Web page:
A colleague of mine in the NUJ who works in PR was explaining some of the basic rules of his craft to me.
“When you are trying to kill a story you must avoid being tied down on something specific, a fact or a detail that will give it another lease of life for a reporter who is digging.”
Stewart Regan of the SFA has had a little local difficulty recently when he received a letter with 1200 signatories asking him for some facts about the granting of a UEFA licence to Rangers this season.
The SFA chief has tried to put out the flames by tweeting that the bill had not crystallised and that it was perfectly ok to grant a UEFA licence to Rangers.
There are two ways that a bill from HMRC crystallises.
(1) The recipient of the assessment agrees with HMRC that they do indeed owe that amount.
(2) A First Tier Tax Tribunal finds in HMRC’s favour.
There are various ways that the taxpayer can agree with HMRC. I have reason to believe that this bill crystallised over a number of communications between HMRC staff and senior personnel at Rangers FC.
It is of course this “wee tax bill” of £2.8million that led to Sheriff Officers being at Ibrox last August that is at dispute here.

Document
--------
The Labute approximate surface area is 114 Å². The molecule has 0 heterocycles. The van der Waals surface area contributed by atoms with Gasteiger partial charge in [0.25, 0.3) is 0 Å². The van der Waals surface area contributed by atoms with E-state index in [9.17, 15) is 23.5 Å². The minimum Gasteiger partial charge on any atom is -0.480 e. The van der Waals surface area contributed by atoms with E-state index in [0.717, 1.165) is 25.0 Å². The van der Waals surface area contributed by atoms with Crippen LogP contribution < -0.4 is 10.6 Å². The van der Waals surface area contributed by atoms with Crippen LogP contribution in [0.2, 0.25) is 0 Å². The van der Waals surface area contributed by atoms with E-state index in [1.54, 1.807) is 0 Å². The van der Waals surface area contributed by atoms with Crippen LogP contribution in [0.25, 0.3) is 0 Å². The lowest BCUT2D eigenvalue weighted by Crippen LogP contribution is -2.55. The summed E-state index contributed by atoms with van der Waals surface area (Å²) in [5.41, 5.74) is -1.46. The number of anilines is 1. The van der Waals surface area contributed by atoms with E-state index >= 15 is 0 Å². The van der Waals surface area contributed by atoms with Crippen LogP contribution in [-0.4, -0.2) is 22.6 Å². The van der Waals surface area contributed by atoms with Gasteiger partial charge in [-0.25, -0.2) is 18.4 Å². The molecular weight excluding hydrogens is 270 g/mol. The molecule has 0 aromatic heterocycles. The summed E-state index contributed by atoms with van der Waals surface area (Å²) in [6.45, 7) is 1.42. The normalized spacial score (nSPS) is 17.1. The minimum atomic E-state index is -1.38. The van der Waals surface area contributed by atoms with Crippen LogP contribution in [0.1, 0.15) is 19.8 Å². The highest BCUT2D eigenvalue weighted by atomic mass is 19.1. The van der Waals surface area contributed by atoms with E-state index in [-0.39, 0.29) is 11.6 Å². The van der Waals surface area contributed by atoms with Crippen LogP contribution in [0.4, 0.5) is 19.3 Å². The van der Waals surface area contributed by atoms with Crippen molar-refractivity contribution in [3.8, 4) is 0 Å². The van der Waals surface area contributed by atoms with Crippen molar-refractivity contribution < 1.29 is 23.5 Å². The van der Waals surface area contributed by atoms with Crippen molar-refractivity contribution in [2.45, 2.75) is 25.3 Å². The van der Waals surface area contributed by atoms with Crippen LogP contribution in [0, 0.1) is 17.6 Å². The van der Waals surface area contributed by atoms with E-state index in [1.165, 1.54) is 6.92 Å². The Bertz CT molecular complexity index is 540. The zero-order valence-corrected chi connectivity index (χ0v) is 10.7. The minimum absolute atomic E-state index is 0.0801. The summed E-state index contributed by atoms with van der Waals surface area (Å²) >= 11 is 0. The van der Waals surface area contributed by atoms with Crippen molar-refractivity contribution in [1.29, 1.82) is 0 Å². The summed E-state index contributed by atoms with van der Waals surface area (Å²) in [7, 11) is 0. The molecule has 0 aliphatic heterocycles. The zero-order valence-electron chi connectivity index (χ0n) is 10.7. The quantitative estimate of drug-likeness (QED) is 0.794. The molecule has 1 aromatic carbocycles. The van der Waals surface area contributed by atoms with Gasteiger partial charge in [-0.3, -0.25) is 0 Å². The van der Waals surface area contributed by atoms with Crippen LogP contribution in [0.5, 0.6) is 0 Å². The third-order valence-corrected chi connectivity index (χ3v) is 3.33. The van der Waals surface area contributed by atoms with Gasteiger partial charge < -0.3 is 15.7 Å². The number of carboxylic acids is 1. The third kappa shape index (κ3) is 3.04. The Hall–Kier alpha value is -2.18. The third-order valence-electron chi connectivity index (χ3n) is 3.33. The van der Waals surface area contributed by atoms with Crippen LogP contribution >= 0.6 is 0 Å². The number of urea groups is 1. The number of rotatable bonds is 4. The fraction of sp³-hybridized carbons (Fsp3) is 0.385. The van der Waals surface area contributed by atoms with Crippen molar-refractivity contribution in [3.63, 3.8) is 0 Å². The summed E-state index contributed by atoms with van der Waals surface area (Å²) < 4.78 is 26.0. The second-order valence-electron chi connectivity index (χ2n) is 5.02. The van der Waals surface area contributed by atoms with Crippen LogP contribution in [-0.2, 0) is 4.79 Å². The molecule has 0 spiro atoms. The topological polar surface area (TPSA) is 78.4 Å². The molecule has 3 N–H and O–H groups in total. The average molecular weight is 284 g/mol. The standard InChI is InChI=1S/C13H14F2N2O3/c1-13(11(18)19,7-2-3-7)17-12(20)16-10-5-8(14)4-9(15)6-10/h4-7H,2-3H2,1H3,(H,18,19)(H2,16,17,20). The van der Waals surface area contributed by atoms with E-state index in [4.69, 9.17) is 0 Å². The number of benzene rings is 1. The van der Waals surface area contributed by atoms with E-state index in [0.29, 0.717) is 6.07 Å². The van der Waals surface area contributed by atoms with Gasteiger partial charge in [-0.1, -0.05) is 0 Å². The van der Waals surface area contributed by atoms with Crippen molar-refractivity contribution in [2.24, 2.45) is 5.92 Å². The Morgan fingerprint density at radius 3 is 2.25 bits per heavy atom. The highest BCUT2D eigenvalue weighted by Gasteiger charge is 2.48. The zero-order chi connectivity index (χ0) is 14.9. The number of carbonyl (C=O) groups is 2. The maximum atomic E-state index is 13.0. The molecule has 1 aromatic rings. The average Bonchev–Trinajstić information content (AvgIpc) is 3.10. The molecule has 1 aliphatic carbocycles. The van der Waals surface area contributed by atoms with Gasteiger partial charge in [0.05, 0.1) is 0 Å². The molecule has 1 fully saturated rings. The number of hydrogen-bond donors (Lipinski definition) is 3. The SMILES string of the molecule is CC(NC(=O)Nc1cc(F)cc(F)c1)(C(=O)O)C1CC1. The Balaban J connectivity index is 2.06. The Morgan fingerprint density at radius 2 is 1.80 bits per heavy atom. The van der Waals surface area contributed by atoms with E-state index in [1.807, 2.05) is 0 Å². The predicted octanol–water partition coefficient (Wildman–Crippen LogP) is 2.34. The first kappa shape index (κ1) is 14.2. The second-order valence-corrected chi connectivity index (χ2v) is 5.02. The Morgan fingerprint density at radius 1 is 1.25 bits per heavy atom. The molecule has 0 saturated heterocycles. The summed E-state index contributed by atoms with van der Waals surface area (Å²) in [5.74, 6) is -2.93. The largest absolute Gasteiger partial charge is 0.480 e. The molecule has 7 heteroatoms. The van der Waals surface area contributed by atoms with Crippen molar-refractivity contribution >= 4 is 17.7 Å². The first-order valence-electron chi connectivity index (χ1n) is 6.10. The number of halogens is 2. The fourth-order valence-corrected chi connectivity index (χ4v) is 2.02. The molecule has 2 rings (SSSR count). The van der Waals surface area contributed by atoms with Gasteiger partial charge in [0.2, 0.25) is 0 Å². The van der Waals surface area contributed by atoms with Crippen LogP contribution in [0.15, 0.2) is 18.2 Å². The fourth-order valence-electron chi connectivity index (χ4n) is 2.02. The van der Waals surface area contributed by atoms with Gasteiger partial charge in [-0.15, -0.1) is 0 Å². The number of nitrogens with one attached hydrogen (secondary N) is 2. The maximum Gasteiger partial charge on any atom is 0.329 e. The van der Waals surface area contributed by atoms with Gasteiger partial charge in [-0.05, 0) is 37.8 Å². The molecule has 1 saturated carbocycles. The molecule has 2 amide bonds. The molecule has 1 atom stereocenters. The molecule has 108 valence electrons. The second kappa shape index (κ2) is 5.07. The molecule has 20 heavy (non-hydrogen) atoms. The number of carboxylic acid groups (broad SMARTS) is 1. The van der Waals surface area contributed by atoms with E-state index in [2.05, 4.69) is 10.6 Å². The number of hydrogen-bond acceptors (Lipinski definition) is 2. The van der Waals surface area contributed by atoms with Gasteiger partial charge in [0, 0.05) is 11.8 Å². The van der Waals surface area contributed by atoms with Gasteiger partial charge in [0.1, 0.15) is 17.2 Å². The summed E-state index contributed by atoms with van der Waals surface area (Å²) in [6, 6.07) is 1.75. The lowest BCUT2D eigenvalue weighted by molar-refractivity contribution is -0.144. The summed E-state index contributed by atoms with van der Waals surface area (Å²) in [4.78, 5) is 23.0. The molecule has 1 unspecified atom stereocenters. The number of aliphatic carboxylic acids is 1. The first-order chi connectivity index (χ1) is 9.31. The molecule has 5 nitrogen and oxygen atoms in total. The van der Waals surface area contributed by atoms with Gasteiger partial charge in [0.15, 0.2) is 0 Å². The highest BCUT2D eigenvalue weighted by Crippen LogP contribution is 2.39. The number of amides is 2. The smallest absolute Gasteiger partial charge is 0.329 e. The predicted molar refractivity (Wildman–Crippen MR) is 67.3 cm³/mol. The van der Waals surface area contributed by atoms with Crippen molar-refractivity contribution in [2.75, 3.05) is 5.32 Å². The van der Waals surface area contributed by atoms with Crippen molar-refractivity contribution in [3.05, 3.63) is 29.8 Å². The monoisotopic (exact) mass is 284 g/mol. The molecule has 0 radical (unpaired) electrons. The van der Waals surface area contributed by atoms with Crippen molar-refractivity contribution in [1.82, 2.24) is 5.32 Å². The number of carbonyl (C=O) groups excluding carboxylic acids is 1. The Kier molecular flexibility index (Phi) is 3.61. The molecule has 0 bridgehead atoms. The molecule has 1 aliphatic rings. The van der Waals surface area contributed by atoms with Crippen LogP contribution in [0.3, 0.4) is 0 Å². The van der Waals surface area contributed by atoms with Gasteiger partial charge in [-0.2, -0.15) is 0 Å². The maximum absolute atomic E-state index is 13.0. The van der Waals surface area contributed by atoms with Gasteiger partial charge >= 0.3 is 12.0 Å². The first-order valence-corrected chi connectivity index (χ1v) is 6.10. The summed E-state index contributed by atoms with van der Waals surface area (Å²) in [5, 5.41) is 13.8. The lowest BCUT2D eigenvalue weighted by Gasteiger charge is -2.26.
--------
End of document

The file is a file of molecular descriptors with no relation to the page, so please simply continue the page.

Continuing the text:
The key question in this story is “when did that tax bill crystallise?”
If it was before March 31st 2011 then the SFA should not have granted Rangers a licence to play in UEFA controlled competitions for season 2011/2012.
If Stewart Regan is certain that the bill had crystallised AFTER March 31st 2011 and he knows WHEN that happened then all he has to do is publish that date.
He could even Tweet it…
However that course of action might present him with a problem if my sources at Edmiston drive (the ones who told me that the Sheriff’s men were on the way) have a different recollection of events.
The date of the crystallisation of the “wee tax bill” is the key detail.
However, that sort of detail is exactly what my PR colleague was warning against if you want to story to go away.
I don’t know if it will be a leaked document or a pesky email that will break this story, but this reporter hasn’t put his spade down.